House investigators have released the transcripts of two national security officials' testimonies in the impeachment inquiry.
On Friday, investigators released the interview transcripts for Lt. Col. Alexander Vindman, the top Ukraine expert on the National Security Council, and Fiona Hill, President Trump's former Russia adviser who also worked for the NSC.
Vindman listened to the July 25 phone call between President Trump and Ukrainian President Volodymyr Zelenskyy, which is at the center of the impeachment investigation.
During his closed-door deposition, Vindman said "there was no doubt" about what President Trump was asking for during the phone call. He said the call involved a foreign government being asked to investigate a U.S. citizen in order to get a White House meeting.
He said he was concerned about the call and "immediately" went to the National Security Council's legal adviser, John Eisenberg, to report his concerns.
But according to Vindman, the idea of a Ukrainian investigation was brought up well before the July 25 phone call. He told lawmakers about a July 10 meeting between U.S. Ambassador to the European Union Gordan Sondland and Ukrainian officials. Vindman said the meeting was cut short by then-national security adviser John Bolton after Sondland "started to speak about Ukraine delivering specific investigations in order to secure the meeting" with President Trump.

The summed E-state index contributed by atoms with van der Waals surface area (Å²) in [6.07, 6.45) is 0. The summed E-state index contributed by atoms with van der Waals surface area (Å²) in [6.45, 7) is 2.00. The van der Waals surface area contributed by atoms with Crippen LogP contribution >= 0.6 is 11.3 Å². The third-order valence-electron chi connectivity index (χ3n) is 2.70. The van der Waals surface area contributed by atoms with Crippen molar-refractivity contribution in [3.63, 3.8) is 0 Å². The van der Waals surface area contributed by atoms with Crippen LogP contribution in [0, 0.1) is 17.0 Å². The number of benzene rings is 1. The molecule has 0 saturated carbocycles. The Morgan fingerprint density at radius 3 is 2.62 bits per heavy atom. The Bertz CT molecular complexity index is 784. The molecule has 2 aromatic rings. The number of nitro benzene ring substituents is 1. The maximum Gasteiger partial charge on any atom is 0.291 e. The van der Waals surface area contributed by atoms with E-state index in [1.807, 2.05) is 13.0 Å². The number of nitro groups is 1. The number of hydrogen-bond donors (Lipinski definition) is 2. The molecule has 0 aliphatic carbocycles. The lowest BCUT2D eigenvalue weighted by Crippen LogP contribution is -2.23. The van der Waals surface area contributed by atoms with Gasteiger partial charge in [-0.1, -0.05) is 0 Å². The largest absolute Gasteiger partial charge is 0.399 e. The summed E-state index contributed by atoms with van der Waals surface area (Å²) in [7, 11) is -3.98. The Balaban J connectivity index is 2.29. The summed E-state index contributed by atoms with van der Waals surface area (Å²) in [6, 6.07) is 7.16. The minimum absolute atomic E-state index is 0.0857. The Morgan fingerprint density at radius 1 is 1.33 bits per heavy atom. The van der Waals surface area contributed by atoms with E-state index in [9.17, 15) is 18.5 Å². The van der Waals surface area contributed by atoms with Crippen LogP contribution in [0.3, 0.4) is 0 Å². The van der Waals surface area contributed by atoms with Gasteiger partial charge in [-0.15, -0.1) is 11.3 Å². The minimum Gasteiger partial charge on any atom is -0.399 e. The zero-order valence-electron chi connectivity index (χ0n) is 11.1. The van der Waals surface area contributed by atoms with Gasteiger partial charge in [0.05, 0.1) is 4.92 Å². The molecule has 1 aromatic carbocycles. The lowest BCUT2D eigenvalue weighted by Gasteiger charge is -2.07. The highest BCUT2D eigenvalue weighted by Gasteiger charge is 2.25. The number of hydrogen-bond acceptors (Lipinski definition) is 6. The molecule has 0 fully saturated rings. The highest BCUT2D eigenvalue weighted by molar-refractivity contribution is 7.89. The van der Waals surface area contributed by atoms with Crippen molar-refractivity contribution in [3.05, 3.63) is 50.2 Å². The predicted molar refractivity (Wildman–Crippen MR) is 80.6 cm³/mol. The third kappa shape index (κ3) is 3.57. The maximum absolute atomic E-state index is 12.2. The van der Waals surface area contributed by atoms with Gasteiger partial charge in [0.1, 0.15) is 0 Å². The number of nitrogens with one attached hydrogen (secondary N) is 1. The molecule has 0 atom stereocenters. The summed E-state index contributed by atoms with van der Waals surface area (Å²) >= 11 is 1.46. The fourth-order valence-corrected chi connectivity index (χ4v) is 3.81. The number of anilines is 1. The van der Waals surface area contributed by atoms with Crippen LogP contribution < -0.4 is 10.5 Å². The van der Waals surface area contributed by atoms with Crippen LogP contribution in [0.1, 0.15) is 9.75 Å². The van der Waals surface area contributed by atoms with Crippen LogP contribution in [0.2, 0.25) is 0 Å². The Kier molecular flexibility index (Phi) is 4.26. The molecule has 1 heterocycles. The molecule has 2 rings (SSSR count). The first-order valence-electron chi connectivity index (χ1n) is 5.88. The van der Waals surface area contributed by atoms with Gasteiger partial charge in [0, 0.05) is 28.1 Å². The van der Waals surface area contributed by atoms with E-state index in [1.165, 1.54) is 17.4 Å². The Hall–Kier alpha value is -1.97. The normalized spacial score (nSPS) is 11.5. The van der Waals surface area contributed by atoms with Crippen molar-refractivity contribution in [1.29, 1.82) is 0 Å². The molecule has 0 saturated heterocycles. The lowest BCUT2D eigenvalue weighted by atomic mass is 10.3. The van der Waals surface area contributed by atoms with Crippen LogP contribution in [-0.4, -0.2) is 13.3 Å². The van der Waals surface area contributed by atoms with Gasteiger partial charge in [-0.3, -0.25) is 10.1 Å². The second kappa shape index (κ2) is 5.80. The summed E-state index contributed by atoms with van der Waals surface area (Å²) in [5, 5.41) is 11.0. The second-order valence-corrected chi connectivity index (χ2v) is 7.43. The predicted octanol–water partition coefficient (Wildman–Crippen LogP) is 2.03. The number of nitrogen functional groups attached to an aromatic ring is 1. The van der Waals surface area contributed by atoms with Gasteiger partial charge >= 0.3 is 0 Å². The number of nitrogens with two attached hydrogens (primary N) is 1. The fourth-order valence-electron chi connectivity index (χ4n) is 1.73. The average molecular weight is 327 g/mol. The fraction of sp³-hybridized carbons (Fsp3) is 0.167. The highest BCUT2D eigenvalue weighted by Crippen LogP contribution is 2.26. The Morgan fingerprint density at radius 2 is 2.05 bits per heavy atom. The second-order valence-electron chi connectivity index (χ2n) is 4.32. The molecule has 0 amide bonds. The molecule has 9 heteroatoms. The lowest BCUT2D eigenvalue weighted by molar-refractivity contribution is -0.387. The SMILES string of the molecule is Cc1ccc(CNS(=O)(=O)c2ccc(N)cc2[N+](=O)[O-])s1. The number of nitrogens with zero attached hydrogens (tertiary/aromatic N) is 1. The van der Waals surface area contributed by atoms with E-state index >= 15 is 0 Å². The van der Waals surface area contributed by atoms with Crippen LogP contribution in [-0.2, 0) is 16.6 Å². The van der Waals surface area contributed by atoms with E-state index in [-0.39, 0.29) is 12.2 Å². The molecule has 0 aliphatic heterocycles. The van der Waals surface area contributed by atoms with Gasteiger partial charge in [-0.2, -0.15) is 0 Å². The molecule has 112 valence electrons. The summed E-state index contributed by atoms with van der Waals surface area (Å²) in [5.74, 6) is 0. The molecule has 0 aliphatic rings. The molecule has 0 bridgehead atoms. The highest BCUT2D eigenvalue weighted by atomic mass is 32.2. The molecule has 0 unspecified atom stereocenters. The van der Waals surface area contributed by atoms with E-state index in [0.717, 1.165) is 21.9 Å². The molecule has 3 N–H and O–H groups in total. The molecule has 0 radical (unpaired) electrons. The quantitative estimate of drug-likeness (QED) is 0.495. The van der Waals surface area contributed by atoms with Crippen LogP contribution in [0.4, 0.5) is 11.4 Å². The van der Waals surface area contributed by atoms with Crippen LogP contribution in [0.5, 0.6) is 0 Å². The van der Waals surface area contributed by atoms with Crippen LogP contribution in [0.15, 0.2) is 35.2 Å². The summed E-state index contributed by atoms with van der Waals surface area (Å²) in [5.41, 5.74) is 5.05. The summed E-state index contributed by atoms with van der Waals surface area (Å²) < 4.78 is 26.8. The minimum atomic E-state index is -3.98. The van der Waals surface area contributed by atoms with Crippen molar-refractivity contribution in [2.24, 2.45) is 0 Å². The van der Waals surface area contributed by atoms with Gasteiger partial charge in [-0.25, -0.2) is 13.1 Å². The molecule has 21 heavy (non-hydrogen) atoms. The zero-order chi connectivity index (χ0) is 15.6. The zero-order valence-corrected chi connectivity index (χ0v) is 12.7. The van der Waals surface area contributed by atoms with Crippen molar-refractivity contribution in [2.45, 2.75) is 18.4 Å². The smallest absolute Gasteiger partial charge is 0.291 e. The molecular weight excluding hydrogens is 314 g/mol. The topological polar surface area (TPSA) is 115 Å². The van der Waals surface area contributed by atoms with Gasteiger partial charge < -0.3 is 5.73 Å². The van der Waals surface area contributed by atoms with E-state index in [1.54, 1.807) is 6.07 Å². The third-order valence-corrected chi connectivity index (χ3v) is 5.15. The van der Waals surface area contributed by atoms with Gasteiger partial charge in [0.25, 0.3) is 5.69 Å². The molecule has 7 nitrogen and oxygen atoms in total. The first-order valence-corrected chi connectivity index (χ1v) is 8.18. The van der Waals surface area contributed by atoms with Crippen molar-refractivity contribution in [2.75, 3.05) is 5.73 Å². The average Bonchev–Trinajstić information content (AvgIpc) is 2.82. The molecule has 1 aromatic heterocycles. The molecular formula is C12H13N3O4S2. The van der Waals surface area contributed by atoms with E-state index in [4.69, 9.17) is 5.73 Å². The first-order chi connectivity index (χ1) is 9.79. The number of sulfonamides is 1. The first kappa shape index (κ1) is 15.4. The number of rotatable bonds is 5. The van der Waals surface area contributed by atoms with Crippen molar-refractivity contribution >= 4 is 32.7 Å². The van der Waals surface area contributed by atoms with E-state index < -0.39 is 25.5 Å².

He testified that Sondland told him the White House meeting on Ukraine investigating Joe Biden, his son and the 2016 elections was coordinated with White House Chief of Staff Mick Mulvaney.
Hill, during her closed-door testimony last month, said Bolton told her to notify the NSC's legal adviser about what was going on and to tell him that Bolton was "not part of whatever drug deal Sondland and Mulvaney are cooking up."
Both Vindman and Hill said they knew well before the July 25 phone call that Mulvaney had put military aid for Ukraine on hold. Vindman said he was told Mulvaney did that to "ensure that the assistance aligned with administration priorities."
So far, the House Intelligence Committee has released transcripts for eight of the 15 witnesses who have testified. Three witnesses are set to testify publicly next week.